What's the Formula for Great Design?
There are plenty of arguments on each side of this topic. Many would consider design to be free of borders and restrictions – and that no such formula exists. Others would argue that there are ‘best practices’ that could be seen as a formula for great design - but the concept is open ended enough for the designer to work within.
Many of the most highly regarded artists in history are recognised to have followed and even popularised many of these best practices - whether that’s as simple as the rule of thirds or as complex as the golden ratio.
We like to consider design to be a practical example of artistry. After all, art exists to convey a message and graphic design exists to create the most effective solution to get the right message in front of the right people. Which seem to be fairly similar concepts.
Ask the design community for consensus on the matter and what you get is contradictions.
It’s safe to say that the design world is full of very strong opinions – but that’s the nature of the creative industries. With something that’s so subjective, there’s always going to be another point of view.
But what we also found was that those who believed a formula to exist were the same as those who also think that all rules should be taken with a pinch of salt.
There’s no hard-and-fast rule for anything it seems when it comes to creativity.
THERE ARE GUIDELINES
Granted, many of these guidelines are so widely recognised and effective when followed, that they could easily be considered a formula for great design. But by definition a formula for great design would provide perfect results every time.
For every reason to follow the rules of design, there’s another reason to break them.
So are we saying that there isn’t a formula for great design? It depends on your interpretation of the word ‘formula’.
Graphic designers exist to create the most effective visual solution. It doesn’t have to be pretty – it simply has to be effective and provide a function. The standard definition of a formula is a method or procedure to achieve an outcome so by that measure a formula exists.
At first, we thought that there wasn’t such formula for great design. There’s no rule that could possible encompass every brief. But then we realised that it isn’t binary. Formula or no formula. There’s more than one way to cure a headache.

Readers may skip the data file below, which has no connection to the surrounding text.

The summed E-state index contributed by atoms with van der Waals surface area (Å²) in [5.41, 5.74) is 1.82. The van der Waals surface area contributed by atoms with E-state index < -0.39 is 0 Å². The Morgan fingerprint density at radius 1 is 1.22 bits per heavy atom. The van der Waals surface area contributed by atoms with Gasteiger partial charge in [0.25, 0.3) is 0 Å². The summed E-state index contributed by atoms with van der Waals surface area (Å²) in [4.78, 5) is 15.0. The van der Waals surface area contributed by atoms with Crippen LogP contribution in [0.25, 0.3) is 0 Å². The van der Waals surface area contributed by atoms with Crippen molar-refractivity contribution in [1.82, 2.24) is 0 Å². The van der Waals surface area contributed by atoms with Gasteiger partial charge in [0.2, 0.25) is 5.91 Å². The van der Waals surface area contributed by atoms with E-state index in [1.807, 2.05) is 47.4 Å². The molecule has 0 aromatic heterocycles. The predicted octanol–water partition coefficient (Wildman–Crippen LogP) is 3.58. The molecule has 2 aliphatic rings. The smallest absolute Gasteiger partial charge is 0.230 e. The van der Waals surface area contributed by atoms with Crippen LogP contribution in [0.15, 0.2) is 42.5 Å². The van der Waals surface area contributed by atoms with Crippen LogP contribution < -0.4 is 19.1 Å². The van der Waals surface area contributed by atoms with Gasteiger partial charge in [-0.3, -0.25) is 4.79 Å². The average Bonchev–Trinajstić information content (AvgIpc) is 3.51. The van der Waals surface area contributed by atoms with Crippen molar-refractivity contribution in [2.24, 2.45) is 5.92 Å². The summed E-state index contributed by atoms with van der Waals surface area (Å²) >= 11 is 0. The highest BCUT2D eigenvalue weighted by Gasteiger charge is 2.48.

There’s no reason why the formula can’t be created by the graphic designer for that particular project. After all, a formula is a set of procedures which could exist to just ask the right questions.
Who will be interacting with this design? How will they interact with it? What are we expecting them to do next?
These aren’t rules as such – they are a catalyst of thought. They make the designer question every action and always link it back to the ultimate goal – is this the most effective solution?
It’s easy with design to get a little carried away. ‘Pixel peeping’ and spending hours upon hours to create something that will make no difference to the final result. What we, as designers, all need to do is create our own set of procedures and processes to follow at all times.
WHAT DO WE ALREADY KNOW?
We’re sure many of us know the standard stuff – using a consistent font palette, the utilisation of white space, keep line lengths short. But these are all up for interpretation.
It’s important to understand all of these fully so you understand when to break them. If you know something well enough, you know it well enough to challenge it.
The creative industries wouldn’t be where they are today without challenge. If we all did what was “correct,” then we would never see anything new. With changing behaviour, clients are constantly having new challenges that need addressing with creative and innovative design solutions. There’s no one-size-fits-all for every possible eventuality.
Maybe there is a formula for great design. Maybe there are many formulas for great design. Or maybe the formula for great design is to create your own set of rules and processes for the brief in question.
Just get out there, ask questions and get creating.